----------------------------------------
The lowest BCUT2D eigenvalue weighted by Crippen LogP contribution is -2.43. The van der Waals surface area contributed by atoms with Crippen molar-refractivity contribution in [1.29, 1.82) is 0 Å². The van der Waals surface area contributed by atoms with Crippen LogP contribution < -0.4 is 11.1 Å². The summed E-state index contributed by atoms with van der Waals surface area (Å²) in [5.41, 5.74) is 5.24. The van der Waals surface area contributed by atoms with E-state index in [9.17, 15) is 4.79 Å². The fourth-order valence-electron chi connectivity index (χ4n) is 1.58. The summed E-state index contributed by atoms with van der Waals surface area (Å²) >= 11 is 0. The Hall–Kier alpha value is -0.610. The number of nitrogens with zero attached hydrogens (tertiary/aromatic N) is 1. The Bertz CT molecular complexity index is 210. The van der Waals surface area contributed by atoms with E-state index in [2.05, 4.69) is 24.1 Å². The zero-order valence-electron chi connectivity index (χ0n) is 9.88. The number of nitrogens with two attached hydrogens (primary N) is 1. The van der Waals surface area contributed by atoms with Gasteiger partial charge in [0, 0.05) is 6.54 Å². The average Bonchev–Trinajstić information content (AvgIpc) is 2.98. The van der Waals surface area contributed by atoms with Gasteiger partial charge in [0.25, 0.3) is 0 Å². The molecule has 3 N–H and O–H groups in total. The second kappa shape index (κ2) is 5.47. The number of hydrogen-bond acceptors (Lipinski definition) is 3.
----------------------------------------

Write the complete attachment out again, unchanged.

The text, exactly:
The lowest BCUT2D eigenvalue weighted by Crippen LogP contribution is -2.43. The van der Waals surface area contributed by atoms with Crippen molar-refractivity contribution in [1.29, 1.82) is 0 Å². The van der Waals surface area contributed by atoms with Crippen LogP contribution < -0.4 is 11.1 Å². The summed E-state index contributed by atoms with van der Waals surface area (Å²) in [5.41, 5.74) is 5.24. The van der Waals surface area contributed by atoms with E-state index in [9.17, 15) is 4.79 Å². The fourth-order valence-electron chi connectivity index (χ4n) is 1.58. The summed E-state index contributed by atoms with van der Waals surface area (Å²) >= 11 is 0. The Hall–Kier alpha value is -0.610. The number of nitrogens with zero attached hydrogens (tertiary/aromatic N) is 1. The Bertz CT molecular complexity index is 210. The van der Waals surface area contributed by atoms with E-state index in [2.05, 4.69) is 24.1 Å². The zero-order valence-electron chi connectivity index (χ0n) is 9.88. The number of nitrogens with two attached hydrogens (primary N) is 1. The van der Waals surface area contributed by atoms with Gasteiger partial charge in [0, 0.05) is 6.54 Å². The average Bonchev–Trinajstić information content (AvgIpc) is 2.98. The van der Waals surface area contributed by atoms with Gasteiger partial charge in [0.25, 0.3) is 0 Å². The molecule has 3 N–H and O–H groups in total. The second kappa shape index (κ2) is 5.47. The number of hydrogen-bond acceptors (Lipinski definition) is 3.